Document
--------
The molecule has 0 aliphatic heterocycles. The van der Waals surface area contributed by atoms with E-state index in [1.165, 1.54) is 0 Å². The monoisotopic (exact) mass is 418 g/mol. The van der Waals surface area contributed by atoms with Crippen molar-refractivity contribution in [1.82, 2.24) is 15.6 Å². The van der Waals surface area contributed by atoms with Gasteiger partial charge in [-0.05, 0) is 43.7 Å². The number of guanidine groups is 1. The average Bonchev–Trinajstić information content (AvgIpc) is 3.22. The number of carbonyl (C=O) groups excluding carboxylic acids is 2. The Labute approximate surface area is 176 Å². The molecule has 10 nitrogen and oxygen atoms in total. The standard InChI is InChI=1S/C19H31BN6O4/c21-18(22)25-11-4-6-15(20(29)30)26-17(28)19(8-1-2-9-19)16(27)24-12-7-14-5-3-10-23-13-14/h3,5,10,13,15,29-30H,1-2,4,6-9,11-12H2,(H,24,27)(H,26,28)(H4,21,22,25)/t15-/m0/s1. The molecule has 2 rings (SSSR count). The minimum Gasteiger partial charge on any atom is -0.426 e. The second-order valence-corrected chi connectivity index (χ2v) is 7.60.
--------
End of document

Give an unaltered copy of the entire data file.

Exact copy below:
The molecule has 0 aliphatic heterocycles. The van der Waals surface area contributed by atoms with E-state index in [1.165, 1.54) is 0 Å². The monoisotopic (exact) mass is 418 g/mol. The van der Waals surface area contributed by atoms with Crippen molar-refractivity contribution in [1.82, 2.24) is 15.6 Å². The van der Waals surface area contributed by atoms with Gasteiger partial charge in [-0.05, 0) is 43.7 Å². The number of guanidine groups is 1. The average Bonchev–Trinajstić information content (AvgIpc) is 3.22. The number of carbonyl (C=O) groups excluding carboxylic acids is 2. The Labute approximate surface area is 176 Å². The molecule has 10 nitrogen and oxygen atoms in total. The standard InChI is InChI=1S/C19H31BN6O4/c21-18(22)25-11-4-6-15(20(29)30)26-17(28)19(8-1-2-9-19)16(27)24-12-7-14-5-3-10-23-13-14/h3,5,10,13,15,29-30H,1-2,4,6-9,11-12H2,(H,24,27)(H,26,28)(H4,21,22,25)/t15-/m0/s1. The molecule has 2 rings (SSSR count). The minimum Gasteiger partial charge on any atom is -0.426 e. The second-order valence-corrected chi connectivity index (χ2v) is 7.60.